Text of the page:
The paper "Changing Culture and Structure of Marks & Spencer Company " is a perfect example of a business case study. This paper analyses the Marks & Spencer Company in relation to the changing organizational structure and culture. M & S is a supplier of undergarment, foods, home-ware and financial services to British middle and the political class. Days, when the institution used to make profits, is long gone and has been replaced with declining sales and deteriorating market share. Throughout 1990s, statistics indicates that customer satisfaction faced a down-turn of approximately 30%.
This came to be termed as a rollercoaster ride. In an attempt to revitalize the local brand, M & S appointed several Chief Executives including Richard Greenbury et al. Other changes carried out in the organization were: implementation of customer-friendly management structure, an overhaul of the brand to form a new corporate image, relocation of headquarters, and a number of other necessary changes. Changing the culture and structure of M & S Due to poor performance in the 1990s, M & S made a resolution to appoint Luc Vandevelde as the chairman and CEO of the company in the year 2000.
George Davis was subsequently hired as a designer who would develop a new product range with the intention of meeting the needs of customers. Another change in management structure actualized when Stuart Rose was appointed to head clothes store group Arcadia in 2004. The CEO made a decision to refocus on core values and on old women segment that had been neglected for a long time yet they had the potential of contributing to business success (Stokes, 1997).
Stuart proposed simplification, modernization and trimming of expansion for stores. All these adjustments were supposed to bring about effectiveness in the sequence of supply. Simplification of regional management structure to decentralize more responsibilities down to store managers had the effect of increasing the speed at which decisions were made. Changes brought about by Stuart were effective as slow-moving products were cleared out of the distribution chain. Rose recovery strategy contributed to staff motivation since terms and conditions for employment were favourable (Thomson, 2002). Between 2004 and 2005, Rose considered reviewing staff and renegotiating staff contracts.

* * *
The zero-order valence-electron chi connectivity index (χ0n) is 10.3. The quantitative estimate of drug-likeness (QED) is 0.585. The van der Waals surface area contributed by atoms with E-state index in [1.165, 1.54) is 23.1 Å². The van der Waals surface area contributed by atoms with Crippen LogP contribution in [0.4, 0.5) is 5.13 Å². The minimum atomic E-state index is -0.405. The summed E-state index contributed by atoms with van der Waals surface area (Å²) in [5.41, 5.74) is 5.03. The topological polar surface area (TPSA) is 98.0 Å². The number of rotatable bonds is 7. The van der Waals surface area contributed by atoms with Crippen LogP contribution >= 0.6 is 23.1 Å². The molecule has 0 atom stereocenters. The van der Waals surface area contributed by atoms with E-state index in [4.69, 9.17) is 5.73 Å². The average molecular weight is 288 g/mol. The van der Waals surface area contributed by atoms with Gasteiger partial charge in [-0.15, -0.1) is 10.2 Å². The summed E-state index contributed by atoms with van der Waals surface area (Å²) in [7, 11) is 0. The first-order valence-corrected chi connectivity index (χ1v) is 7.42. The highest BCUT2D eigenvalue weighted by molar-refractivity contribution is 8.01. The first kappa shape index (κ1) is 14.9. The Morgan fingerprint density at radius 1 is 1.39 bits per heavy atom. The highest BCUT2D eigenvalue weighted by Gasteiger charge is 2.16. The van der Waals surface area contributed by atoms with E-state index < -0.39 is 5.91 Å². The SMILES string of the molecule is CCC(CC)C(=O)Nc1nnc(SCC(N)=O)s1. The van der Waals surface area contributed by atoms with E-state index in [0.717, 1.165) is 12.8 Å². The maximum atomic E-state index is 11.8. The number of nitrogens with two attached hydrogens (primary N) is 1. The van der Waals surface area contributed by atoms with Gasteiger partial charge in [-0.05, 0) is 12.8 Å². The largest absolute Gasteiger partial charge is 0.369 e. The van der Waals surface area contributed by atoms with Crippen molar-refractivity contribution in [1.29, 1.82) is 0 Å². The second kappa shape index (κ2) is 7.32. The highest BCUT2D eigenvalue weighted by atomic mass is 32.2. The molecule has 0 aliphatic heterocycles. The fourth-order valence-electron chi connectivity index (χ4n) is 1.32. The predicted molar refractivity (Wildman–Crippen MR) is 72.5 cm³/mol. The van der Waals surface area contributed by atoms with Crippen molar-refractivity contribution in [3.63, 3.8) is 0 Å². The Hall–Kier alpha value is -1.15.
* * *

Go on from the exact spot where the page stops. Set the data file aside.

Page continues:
In return for better financial rewards, employees worked for longer hours covering on weekends and evenings. As a strategy to increase sales, training packages in terms of in-house coaching was included in Rose plan. This had the effect of enhancing staff confidence and sales skills. All these changes yielded positive results that were observable in 2006. The workforce was subsequently offered bonuses for their hard work. Recruitment carried out by the human resource department in July 2006 was necessitated by better financial performance. Recession and world economic down-turn of the year 2008 had an impact on street retailing.
Sales and profits records declined substantially whilst job losses were registered in retail stores and event headquarters. Until late 1990s M & S recorded substantial success. These successes were realized after applying a structured formula to business operations and subsequently establishing important principles that were considered critical to the organization (George, 2000). The paradigm shift led to strategic drift and organization which was to succeed had to change their way of doing business. M & S stores had an indistinguishable arrangement, plan, and guidance among members.
In this case, store managers were not at liberty to deviate from the norms. A study on the company reveals that store managers were restricted on how they related to local customers. Another cultural factor to note is a failure by the company to consider the trends in fashions. Richard Greenbury, a company’ s Chief Executive in 1991 stated clearly how the firm failed in its culture. The CEO mentioned that the company followed absolutely and totally the principles of the business without considering the changing environment.
According to Johnson, (2001), business in M & S was based on long-standing and proven ways of conducting businesses. This phenomenon where a firm adheres strictly to monotonous ways of conducting businesses and hierarchal level strategies played a critical role in sending the business into turmoil.